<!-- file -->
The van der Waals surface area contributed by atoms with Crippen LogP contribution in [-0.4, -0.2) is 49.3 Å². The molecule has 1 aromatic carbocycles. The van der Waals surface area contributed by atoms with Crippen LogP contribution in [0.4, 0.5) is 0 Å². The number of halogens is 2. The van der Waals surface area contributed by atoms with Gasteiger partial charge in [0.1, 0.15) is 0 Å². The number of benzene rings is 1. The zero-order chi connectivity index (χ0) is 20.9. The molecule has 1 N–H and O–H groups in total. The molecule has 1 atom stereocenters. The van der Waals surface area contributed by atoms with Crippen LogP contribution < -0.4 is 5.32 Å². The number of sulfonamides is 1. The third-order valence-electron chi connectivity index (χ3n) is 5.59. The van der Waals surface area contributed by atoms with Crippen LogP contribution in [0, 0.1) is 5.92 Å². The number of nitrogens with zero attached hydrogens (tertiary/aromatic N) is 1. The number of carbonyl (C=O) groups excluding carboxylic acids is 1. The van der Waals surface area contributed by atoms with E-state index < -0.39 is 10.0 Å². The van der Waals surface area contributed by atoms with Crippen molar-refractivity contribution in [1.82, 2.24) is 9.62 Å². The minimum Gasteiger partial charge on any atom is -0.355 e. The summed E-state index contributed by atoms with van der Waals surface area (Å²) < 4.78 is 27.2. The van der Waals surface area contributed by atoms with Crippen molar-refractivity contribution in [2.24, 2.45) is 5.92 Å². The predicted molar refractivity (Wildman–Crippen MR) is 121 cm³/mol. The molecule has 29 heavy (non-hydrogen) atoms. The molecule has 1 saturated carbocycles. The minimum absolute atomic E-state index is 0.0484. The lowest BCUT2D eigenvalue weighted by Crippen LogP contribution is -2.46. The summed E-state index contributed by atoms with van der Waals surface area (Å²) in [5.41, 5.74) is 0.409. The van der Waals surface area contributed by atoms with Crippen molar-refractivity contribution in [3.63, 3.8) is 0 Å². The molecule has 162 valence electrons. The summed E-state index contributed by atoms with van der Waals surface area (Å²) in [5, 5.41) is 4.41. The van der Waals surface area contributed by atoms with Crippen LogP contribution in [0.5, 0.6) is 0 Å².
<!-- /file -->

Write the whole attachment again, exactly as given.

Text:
The van der Waals surface area contributed by atoms with Crippen LogP contribution in [-0.4, -0.2) is 49.3 Å². The molecule has 1 aromatic carbocycles. The van der Waals surface area contributed by atoms with Crippen LogP contribution in [0.4, 0.5) is 0 Å². The number of halogens is 2. The van der Waals surface area contributed by atoms with Gasteiger partial charge in [0.1, 0.15) is 0 Å². The number of benzene rings is 1. The zero-order chi connectivity index (χ0) is 20.9. The molecule has 1 N–H and O–H groups in total. The molecule has 1 atom stereocenters. The van der Waals surface area contributed by atoms with Crippen LogP contribution < -0.4 is 5.32 Å². The number of sulfonamides is 1. The third-order valence-electron chi connectivity index (χ3n) is 5.59. The van der Waals surface area contributed by atoms with Crippen LogP contribution in [0, 0.1) is 5.92 Å². The number of nitrogens with zero attached hydrogens (tertiary/aromatic N) is 1. The number of carbonyl (C=O) groups excluding carboxylic acids is 1. The van der Waals surface area contributed by atoms with E-state index < -0.39 is 10.0 Å². The van der Waals surface area contributed by atoms with Crippen molar-refractivity contribution in [1.82, 2.24) is 9.62 Å². The minimum Gasteiger partial charge on any atom is -0.355 e. The summed E-state index contributed by atoms with van der Waals surface area (Å²) < 4.78 is 27.2. The van der Waals surface area contributed by atoms with Crippen molar-refractivity contribution in [2.24, 2.45) is 5.92 Å². The predicted molar refractivity (Wildman–Crippen MR) is 121 cm³/mol. The molecule has 29 heavy (non-hydrogen) atoms. The molecule has 1 saturated carbocycles. The minimum absolute atomic E-state index is 0.0484. The lowest BCUT2D eigenvalue weighted by Crippen LogP contribution is -2.46. The summed E-state index contributed by atoms with van der Waals surface area (Å²) in [5.41, 5.74) is 0.409. The van der Waals surface area contributed by atoms with Crippen molar-refractivity contribution in [3.63, 3.8) is 0 Å². The molecule has 162 valence electrons. The summed E-state index contributed by atoms with van der Waals surface area (Å²) in [5, 5.41) is 4.41. The van der Waals surface area contributed by atoms with Crippen LogP contribution in [0.5, 0.6) is 0 Å².